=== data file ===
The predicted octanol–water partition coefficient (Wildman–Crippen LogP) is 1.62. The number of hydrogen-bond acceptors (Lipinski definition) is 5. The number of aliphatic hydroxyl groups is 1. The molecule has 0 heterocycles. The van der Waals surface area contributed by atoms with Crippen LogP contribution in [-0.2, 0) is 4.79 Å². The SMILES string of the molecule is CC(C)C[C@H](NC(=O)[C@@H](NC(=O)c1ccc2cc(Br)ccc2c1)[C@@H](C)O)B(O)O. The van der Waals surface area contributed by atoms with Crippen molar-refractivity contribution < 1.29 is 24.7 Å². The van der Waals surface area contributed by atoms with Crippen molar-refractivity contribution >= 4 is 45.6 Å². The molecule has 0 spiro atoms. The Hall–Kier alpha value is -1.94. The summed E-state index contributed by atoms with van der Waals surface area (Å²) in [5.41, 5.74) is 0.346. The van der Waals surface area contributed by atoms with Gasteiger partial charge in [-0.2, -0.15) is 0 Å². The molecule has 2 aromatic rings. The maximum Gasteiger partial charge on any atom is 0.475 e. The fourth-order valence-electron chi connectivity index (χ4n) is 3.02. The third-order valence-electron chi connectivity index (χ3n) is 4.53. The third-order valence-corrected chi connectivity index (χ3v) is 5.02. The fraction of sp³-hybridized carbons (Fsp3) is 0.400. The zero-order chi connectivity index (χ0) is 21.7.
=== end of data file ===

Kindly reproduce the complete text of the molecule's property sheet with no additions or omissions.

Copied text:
The predicted octanol–water partition coefficient (Wildman–Crippen LogP) is 1.62. The number of hydrogen-bond acceptors (Lipinski definition) is 5. The number of aliphatic hydroxyl groups is 1. The molecule has 0 heterocycles. The van der Waals surface area contributed by atoms with Crippen LogP contribution in [-0.2, 0) is 4.79 Å². The SMILES string of the molecule is CC(C)C[C@H](NC(=O)[C@@H](NC(=O)c1ccc2cc(Br)ccc2c1)[C@@H](C)O)B(O)O. The van der Waals surface area contributed by atoms with Crippen molar-refractivity contribution < 1.29 is 24.7 Å². The van der Waals surface area contributed by atoms with Crippen molar-refractivity contribution >= 4 is 45.6 Å². The molecule has 0 spiro atoms. The Hall–Kier alpha value is -1.94. The summed E-state index contributed by atoms with van der Waals surface area (Å²) in [5.41, 5.74) is 0.346. The van der Waals surface area contributed by atoms with Gasteiger partial charge in [-0.2, -0.15) is 0 Å². The molecule has 2 aromatic rings. The maximum Gasteiger partial charge on any atom is 0.475 e. The fourth-order valence-electron chi connectivity index (χ4n) is 3.02. The third-order valence-electron chi connectivity index (χ3n) is 4.53. The third-order valence-corrected chi connectivity index (χ3v) is 5.02. The fraction of sp³-hybridized carbons (Fsp3) is 0.400. The zero-order chi connectivity index (χ0) is 21.7.